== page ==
Twenty years ago, Eric Moussambani became a global star after swimming a 100-metre freestyle alone in the Olympic pool in Sydney so slowly that it appeared he might sink.
Moussambani was the first swimmer from Equatorial Guinea, a Central African nation with a population at the time of less than one million, to compete in the Olympics.
"At the end of the race, I felt grateful above all because at least I had been able to represent my country, because I had managed to finish those 100 metres, which I had never done before," he told AFP in Equatorial Guinea's capital Malabo ahead of the 20th anniversary on Saturday.
Moussambani did not race against the top swimmers, but was instead put in a heat for beneficiaries of an Olympic programme designed to encourage sport development.
In the 100 metres the two other competitors, from Tajikistan and Niger, were disqualified for false starts, leaving Moussambani to swim alone.
He started well enough but in the second lap, his freestyle slowed to a crawl. The 17,000 crowd in the aquatic centre in the Olympic Park roared him home in 1min 52.72sec.
The same day, Dutch swimmer Pieter van den Hoogenband, who would win the gold, set a world record of 47.84sec in his semi-final.
Yet Moussambani had made a splash. The global media, fans and sponsors embraced 'Eric the Eel'.
Moussambani had only recently learned to swim and had never seen a 50-metre pool before arriving in Sydney.
"When I was young, I played basketball," he said. "I broke my arm, and I had a panicky fear of playing again. I became interested in swimming. When I was about 19, 20 years old, I started to learn with a fisherman because I couldn't swim."
- 'I couldn't swim' -
When he heard the country's swimming federation was looking for swimmers he went along.
"I was the only boy, there was a girl too, in the end there were only two of us."
The trials were held there and then.
"The president of the Olympic Committee at the time, Fernando Minko, wanted to see how we swam, so I dived into the pool and started to move my feet. He told us we were going to the Olympics in Australia.
"It was two or three months away from the opening! There wasn't even a coach. I asked a man from the hotel to come and coach me. He said OK but from 5:00am to 6:00am in the morning because the pool was for the guests.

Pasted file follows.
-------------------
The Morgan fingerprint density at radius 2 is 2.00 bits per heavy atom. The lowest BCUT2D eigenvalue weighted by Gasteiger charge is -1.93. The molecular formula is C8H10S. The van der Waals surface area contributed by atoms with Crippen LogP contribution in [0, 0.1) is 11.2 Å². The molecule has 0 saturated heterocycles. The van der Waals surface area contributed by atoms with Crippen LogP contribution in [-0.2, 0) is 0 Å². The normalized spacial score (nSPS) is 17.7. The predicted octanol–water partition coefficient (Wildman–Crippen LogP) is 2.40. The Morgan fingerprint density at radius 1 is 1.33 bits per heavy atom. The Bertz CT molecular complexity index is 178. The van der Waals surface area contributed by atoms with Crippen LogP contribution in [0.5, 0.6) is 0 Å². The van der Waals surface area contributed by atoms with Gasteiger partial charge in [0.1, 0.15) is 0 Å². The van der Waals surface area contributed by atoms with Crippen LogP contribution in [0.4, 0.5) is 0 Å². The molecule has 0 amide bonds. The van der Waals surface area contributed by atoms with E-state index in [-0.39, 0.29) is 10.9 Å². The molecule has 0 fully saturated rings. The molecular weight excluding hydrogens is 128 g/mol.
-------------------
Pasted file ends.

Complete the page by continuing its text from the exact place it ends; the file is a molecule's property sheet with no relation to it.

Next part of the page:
"I didn't know what the Olympics were all about," he said. "I didn't even know where Australia was."
Paula Barila Bolopa was Equatorial Guinea's other entrant in Sydney. She was also out of her depth. Swimming her heat in the women's 50m three days after Moussambani's 100 metres, she recorded the slowest ever time in the event, which entered the Olympic programme in 1988.
The facilities in Sydney were an eye opener.
"When they showed me the Olympic pool, I had never seen one so big, I thought 'seriously, I can't'," Moussambani said.
"During my training in Sydney I never swam all the way to the end," he said. "Honestly, I couldn't swim."
"There were South African and American swimmers, I took the opportunity to watch how they moved their feet, their technique, I asked them questions."
He also lacked equipment until the day of his first race.
"A coach from South Africa saw me wearing Bermuda shorts I'd bought at a second-hand shop and a towel and asked me: 'Where are you going?' 'Swimming,' I told him. 'You are going to be disqualified, your outfit is not regulation, it looks like you're going to the beach.' So he gave me a swimming costume and goggles."
- 'Olympic spirit' -
Kitted out, Moussambani took the plunge.
"Of course there was some mockery, but in the interviews I had afterwards, people explained to me that I was not prepared, not trained like the others, but that I had represented the strength of the Olympic spirit."
That swim transformed Moussambani's life.
"I did a lot of advertising in Japan and Australia. I travelled," he said.
It also made him a symbol for swimming in Equatorial Guinea, where there are now two Olympic-size pools.
"I am a national coach in the swimming federation of Equatorial Guinea, my life has changed completely. I work to ensure that our country has good swimmers, teaching them the fundamentals of swimming.
"They, at least, have the opportunity to see and train in Olympic swimming pools. I divide my life between my work in an oil company and the swimming federation.
"I'm a different Eric than 20 years ago. I have a wife and four children," he said. "I'm not rich but I earn my living."
He said that he tells the young swimmers the lesson he took from his lonely swim in Sydney.
"I ask them to have a lot of courage, because I believe that, in life, when you have goals, you have to persevere to achieve them."